Canada and Germany strike green hydrogen wind farm deal

Canada and Germany will sign a deal on August 23 that will see the nations collaborate on a green hydrogen wind farm project led by World Energy GH2.

Russia’s invasion of Ukraine plunged Germany’s energy security into turmoil, prompting the country to explore new deals to safeguard its energy mix. Germany has now struck a deal with Canada that will see the development of 164 onshore wind turbines that produce green hydrogen and ammonia for export. The wind farm will be developed in Newfoundland.

World Energy GH2 commented: “Newfoundland and Labrador’s unique geography, strong wind resource and proximity to large centres of demand will make it a globally competitive green hydrogen-producing region.”

Canada’s wind power potential

Wind power provides an array of benefits, including powering homes and businesses with clean and affordable electricity, creating jobs and economic growth, and mitigating climate change. Canada is perfectly positioned to capitalise on this market, possessing some of the best wind resources in North America, particularly offshore.

The Canadian Government is striving to make Atlantic Canada a global leader in offshore renewables. This groundbreaking green hydrogen wind farm project partnership with Germany is the latest initiative aiming to harness the country’s wind power.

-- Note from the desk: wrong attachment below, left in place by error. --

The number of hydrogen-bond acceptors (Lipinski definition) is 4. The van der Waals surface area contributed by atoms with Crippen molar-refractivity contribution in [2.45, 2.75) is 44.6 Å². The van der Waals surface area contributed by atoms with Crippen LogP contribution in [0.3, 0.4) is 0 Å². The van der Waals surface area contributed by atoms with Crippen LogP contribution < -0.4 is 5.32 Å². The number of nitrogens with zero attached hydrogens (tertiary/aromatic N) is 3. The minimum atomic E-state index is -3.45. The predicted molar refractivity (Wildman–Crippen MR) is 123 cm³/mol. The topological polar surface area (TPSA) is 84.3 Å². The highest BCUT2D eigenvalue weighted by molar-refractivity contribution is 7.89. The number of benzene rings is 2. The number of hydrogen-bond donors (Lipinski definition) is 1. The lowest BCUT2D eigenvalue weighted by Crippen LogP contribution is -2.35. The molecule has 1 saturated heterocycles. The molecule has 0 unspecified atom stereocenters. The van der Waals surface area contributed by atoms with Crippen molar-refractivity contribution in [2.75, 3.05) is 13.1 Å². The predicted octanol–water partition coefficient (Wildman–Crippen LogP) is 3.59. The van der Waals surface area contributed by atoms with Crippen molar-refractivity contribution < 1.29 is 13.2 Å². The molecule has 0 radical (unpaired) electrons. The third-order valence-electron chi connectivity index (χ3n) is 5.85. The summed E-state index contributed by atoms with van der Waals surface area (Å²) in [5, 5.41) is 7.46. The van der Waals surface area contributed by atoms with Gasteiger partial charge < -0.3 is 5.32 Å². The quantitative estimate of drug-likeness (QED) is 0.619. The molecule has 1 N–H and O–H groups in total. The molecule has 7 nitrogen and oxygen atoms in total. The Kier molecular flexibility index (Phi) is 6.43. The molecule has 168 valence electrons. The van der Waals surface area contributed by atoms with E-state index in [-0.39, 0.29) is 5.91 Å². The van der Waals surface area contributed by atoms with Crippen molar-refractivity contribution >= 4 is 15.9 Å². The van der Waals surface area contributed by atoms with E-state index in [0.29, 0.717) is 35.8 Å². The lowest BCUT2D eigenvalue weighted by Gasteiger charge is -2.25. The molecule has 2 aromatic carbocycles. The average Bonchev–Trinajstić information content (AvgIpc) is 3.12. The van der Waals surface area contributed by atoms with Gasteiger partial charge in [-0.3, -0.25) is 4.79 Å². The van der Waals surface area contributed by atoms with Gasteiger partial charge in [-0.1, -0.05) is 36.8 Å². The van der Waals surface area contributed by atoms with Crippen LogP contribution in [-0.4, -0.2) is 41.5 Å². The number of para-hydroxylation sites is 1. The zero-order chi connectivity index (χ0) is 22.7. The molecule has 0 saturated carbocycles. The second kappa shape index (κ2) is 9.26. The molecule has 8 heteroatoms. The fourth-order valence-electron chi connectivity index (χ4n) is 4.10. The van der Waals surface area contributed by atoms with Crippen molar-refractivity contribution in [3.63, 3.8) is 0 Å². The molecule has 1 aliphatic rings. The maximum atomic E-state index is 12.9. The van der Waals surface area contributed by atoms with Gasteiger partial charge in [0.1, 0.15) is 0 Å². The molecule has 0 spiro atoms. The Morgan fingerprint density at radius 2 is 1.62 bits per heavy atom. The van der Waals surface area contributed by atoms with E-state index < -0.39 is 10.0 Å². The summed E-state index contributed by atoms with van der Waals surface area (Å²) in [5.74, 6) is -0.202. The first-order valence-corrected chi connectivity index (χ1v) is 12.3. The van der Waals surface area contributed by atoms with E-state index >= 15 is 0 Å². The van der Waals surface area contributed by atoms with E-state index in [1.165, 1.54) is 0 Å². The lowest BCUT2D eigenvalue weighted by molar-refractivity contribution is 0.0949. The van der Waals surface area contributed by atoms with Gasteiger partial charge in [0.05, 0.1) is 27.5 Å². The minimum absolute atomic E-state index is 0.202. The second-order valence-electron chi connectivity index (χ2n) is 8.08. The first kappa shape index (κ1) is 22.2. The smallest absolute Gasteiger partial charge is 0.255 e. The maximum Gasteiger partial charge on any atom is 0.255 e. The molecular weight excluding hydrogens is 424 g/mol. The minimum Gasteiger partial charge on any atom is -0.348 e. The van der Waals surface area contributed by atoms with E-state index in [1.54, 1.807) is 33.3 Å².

Steven Guilbeault, Canada’s Minister of Environment and Climate Change is visiting Newfoundland and Labrador and Nova Scotia this week to explore the development of offshore wind projects. Guilbeault will meet with Indigenous, environmental, fishing, academic, and industry organisations to discuss the projects.

Their input will support the preparation of the draft agreement(s) and associated terms of reference for the regional assessment, which will outline the goal, objectives, geographic boundaries, and planned outcomes of the project. The regional assessment will enable early analysis and discussion around wind farm development in these areas, including its potential environmental, health, social, and economic effects and benefits.

Steven Guilbeault commented: “Wind power is clean, it creates jobs, and it will be key to delivering affordable, reliable power to homes across the Atlantic. Working in close collaboration with our provincial partners, we are moving quickly to usher in a new era of wind development in Atlantic Canada. This regional assessment will improve the effectiveness and efficiency of future federal impact assessments for offshore wind energy projects in Newfoundland and Labrador and Nova Scotia.”

Jonathan Wilkinson, Canada’s Minister of Natural Resources, concluded: “Blessed with strong winds and an expansive coastline, there are huge economic opportunities for both Nova Scotia and Newfoundland and Labrador to develop their wind energy capacity. We want to give investors the certainty they need to get projects underway as soon as possible.”

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